Poultry remains as popular as ever in Mexico

15-10-2021 | | |
Chicken remains the most consumed meat in Mexico, representing nearly 60% of total meat consumption. Photo: Freepik
Chicken remains the most consumed meat in Mexico, representing nearly 60% of total meat consumption. Photo: Freepik

With Mexican households spending an estimated US$?1.4 billion on poultry in 2020, chicken meat, eggs and egg products remain the most popular and affordable animal protein.

Mexico’s poultry sector produces a variety of broiler-type chickens for meat production, including smaller broilers for rotisserie restaurants, chicken for processing into poultry parts and processed meat or ready-to-cook products, and whole chickens. The production cycles for each type varies between 8 to 12 weeks depending on market weight.

Chicken production is projected to expand to 875,000 mt in 2022, up 1.7% from 2021, due to growing domestic demand, greater domestic pricing power as long-standing tariff-rate-quota allocations lapse, and relatively less volatile feed costs.

Rotisserie chickens account for about 37% of total consumption.

It is forecast that chicken consumption will reach 4,767 mmt in 2022, up about 2% from 2021. Although the average Mexican consumer is consuming less animal protein, among higher and middle-income consumers, including tourists, overall consumer demand for chicken is growing, and remains the most consumed meat in Mexico, representing nearly 60% of total meat consumption.

Poultry imports for further processing

Imports account for about 18% of total domestic chicken meat consumption in Mexico, and chilled leg quarters and mechanically deboned chicken from the US accounts for nearly half of all imports. Frozen breasts, wings, and leg quarters are also imported from Brazil. Companies that further process poultry for use in products such as sausages, hams, and cold cuts are a major source of import demand.

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It is forecast that chicken imports in 2022 will reach 875,000 mt, up almost 2% from 2021 due to rising demand for chicken meat for further processing into processed meat.

US demand for ready-to-heat/eat chicken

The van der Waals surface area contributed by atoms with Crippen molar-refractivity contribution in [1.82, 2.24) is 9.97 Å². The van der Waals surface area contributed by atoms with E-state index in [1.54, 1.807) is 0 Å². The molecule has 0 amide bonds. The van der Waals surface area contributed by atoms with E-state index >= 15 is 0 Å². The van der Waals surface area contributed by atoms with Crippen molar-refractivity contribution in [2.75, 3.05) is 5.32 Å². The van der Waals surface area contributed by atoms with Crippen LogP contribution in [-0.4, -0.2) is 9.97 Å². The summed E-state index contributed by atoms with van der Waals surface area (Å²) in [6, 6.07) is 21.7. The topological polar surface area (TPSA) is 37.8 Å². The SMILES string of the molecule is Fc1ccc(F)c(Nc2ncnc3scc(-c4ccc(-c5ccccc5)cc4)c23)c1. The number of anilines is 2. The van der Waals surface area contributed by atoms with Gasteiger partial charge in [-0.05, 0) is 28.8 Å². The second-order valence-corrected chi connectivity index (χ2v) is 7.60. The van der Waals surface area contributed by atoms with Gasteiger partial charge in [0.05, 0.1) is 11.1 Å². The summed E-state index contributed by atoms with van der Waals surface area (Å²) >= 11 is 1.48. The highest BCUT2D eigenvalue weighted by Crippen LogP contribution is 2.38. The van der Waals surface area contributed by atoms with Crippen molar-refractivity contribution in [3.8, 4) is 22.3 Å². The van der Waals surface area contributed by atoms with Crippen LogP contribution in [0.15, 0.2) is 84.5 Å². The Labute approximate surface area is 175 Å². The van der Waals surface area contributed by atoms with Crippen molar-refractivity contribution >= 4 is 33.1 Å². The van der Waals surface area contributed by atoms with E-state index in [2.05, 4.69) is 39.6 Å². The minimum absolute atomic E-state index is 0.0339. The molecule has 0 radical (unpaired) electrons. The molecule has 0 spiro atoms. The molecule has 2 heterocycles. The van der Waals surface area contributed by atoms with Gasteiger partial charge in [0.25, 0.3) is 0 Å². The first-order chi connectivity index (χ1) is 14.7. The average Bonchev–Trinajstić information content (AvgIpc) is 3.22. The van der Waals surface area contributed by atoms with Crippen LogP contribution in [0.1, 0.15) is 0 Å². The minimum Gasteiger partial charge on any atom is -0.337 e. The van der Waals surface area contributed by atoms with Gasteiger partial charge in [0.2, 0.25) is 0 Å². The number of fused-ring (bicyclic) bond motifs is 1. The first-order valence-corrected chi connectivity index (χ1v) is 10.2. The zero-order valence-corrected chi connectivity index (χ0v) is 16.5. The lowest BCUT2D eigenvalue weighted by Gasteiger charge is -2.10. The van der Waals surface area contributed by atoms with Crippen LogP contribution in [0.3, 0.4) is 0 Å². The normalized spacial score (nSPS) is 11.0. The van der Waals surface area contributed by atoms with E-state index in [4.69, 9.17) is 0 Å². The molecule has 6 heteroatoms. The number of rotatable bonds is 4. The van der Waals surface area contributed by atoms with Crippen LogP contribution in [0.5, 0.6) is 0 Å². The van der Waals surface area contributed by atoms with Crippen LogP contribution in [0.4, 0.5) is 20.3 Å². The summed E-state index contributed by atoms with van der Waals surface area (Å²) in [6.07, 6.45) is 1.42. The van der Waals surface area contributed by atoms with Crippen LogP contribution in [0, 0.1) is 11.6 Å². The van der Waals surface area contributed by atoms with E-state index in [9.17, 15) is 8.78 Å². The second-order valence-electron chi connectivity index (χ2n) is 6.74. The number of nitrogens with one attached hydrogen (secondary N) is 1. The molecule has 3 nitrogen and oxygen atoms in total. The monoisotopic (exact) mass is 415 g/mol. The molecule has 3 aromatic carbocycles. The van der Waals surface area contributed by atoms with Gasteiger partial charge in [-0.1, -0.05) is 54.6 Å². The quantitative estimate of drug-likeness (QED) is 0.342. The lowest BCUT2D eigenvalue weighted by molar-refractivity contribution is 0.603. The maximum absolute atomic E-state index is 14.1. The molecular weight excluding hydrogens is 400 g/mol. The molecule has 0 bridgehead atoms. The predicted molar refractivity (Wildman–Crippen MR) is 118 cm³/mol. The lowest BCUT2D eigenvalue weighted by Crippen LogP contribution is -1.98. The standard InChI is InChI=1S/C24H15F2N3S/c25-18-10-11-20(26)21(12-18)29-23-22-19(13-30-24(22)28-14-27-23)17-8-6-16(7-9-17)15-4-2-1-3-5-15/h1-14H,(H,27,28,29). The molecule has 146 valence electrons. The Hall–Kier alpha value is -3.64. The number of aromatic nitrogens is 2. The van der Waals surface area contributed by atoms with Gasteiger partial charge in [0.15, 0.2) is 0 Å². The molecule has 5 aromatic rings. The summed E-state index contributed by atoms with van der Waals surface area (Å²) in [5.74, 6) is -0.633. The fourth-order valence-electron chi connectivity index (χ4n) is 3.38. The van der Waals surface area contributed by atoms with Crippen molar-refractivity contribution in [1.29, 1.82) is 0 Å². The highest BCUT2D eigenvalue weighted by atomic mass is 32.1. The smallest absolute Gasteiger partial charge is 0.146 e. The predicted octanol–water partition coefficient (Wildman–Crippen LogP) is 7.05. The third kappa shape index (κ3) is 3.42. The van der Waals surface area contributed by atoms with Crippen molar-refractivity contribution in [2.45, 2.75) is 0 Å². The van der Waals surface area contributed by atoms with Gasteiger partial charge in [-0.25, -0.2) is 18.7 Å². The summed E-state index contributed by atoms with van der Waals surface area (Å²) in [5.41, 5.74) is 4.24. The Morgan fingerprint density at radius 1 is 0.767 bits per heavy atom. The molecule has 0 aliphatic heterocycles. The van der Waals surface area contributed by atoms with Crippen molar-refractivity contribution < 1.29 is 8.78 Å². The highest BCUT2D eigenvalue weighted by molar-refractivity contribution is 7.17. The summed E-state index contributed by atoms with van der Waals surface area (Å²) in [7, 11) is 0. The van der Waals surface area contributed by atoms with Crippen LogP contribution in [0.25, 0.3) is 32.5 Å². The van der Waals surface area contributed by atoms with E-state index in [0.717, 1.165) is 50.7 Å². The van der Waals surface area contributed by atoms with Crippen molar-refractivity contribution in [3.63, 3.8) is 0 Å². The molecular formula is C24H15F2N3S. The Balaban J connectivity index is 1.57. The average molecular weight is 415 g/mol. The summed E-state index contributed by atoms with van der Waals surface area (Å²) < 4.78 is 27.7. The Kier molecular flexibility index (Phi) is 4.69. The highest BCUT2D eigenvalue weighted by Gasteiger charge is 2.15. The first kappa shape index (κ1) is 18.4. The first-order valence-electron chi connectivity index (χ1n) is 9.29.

In 2022, chicken exports are expected to expand by nearly 17% to 8,000 mt on strong US demand for heat-treated ready-to-eat and ready-to-cook products. Mexican processors are slowly expanding exports of these products.

Meanwhile, Mexican animal health authorities expect to resume negotiations with China to gain recognition of avian influenza disease-free zones in 2022, seeking new market access to China.

Traditional turkeys

Mexican consumers typically favour chicken and pork over turkey. However, as more Mexicans take interest in US traditions, roast turkey is also a popular seasonal dish to celebrate Christmas or New Year’s.

Turkey meat consumption in 2022 is expected to remain unchanged (181,000 mt) from 2021, largely limited to turkey meat for further processing into processed meat products. Turkey production in 2022 is expected to fall to 17,000 mt, down about 5.5% from 2021 as producers substitute turkey production for higher-margin chicken production. High input costs, longer production cycles, and limited government incentives continue to drive turkey producers to switch to chicken production.

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Mexico depends heavily on imports to satisfy domestic demand for turkeys. Turkey imports in 2022 are forecast to reach 155,000 mt, up nearly 2% from 2021. Exports are anticipated to fall to 1,300 mt in 2022, down 13% from 2021 due to strong domestic demand and fewer exportable supplies.

Mexico leads in egg consumption

Mexico remains the world’s leading consumer of eggs and egg products and demand for eggs and egg products will also grow as consumer respond to rising prices of meat. Egg consumption in 2022 is anticipated to reach 25.23 kg per capita, up 3% from 2021 based on strong demand for affordable protein. Egg production is expected to expand to 3.19 million mt, up 3% from 2021, due to steady growth in domestic demand, improved layer hen genetics and investments into egg production technology and management practices.

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About 77% of Mexico’s shell eggs are sold to the wholesale channel in traditional and central wholesale markets. Another 15% of shell eggs are sold to retail channels, and 8% is destined for further processing into egg products in the industrial channel.

Egg trade

Egg imports in 2022 are expected to grow less than 1% to 95,500 mt compared to 2021 as domestic production partly substitutes imports. Meanwhile, it is forecast that egg and egg products exports will recover to 120 mt, up 50% from 2021, but still significantly lower compared to pre-Covid-19 pandemic levels.

This article has been compiled from information extracted from a USDA GAINS report.

Natalie Berkhout Freelance journalist